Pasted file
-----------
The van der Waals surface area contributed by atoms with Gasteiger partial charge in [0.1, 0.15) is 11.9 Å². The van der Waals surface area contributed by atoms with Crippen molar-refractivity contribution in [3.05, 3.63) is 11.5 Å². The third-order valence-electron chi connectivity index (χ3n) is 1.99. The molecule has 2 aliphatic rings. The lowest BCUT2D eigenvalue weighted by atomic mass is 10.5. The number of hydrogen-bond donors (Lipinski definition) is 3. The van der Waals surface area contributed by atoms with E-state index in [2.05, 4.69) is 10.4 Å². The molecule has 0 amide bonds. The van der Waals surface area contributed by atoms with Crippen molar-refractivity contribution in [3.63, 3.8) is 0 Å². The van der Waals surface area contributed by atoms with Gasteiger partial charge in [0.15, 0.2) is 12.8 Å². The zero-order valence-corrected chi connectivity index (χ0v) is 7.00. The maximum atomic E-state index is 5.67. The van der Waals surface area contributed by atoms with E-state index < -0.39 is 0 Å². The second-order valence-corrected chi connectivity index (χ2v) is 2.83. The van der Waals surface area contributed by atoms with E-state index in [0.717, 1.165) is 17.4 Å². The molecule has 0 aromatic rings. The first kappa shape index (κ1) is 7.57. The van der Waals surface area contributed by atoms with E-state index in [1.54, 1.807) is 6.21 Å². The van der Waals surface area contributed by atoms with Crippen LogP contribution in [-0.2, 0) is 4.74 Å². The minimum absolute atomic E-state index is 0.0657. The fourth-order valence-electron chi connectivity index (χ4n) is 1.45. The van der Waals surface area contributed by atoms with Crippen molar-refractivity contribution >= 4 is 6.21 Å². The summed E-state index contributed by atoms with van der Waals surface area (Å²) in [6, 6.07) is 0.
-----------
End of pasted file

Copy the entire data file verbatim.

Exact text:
The van der Waals surface area contributed by atoms with Gasteiger partial charge in [0.1, 0.15) is 11.9 Å². The van der Waals surface area contributed by atoms with Crippen molar-refractivity contribution in [3.05, 3.63) is 11.5 Å². The third-order valence-electron chi connectivity index (χ3n) is 1.99. The molecule has 2 aliphatic rings. The lowest BCUT2D eigenvalue weighted by atomic mass is 10.5. The number of hydrogen-bond donors (Lipinski definition) is 3. The van der Waals surface area contributed by atoms with E-state index in [2.05, 4.69) is 10.4 Å². The molecule has 0 amide bonds. The van der Waals surface area contributed by atoms with Crippen molar-refractivity contribution in [3.63, 3.8) is 0 Å². The van der Waals surface area contributed by atoms with Gasteiger partial charge in [0.15, 0.2) is 12.8 Å². The zero-order valence-corrected chi connectivity index (χ0v) is 7.00. The maximum atomic E-state index is 5.67. The van der Waals surface area contributed by atoms with E-state index < -0.39 is 0 Å². The second-order valence-corrected chi connectivity index (χ2v) is 2.83. The van der Waals surface area contributed by atoms with E-state index in [0.717, 1.165) is 17.4 Å². The molecule has 0 aromatic rings. The first kappa shape index (κ1) is 7.57. The van der Waals surface area contributed by atoms with E-state index in [1.54, 1.807) is 6.21 Å². The van der Waals surface area contributed by atoms with Crippen LogP contribution in [-0.2, 0) is 4.74 Å². The minimum absolute atomic E-state index is 0.0657. The fourth-order valence-electron chi connectivity index (χ4n) is 1.45. The van der Waals surface area contributed by atoms with Crippen molar-refractivity contribution >= 4 is 6.21 Å². The summed E-state index contributed by atoms with van der Waals surface area (Å²) in [6, 6.07) is 0.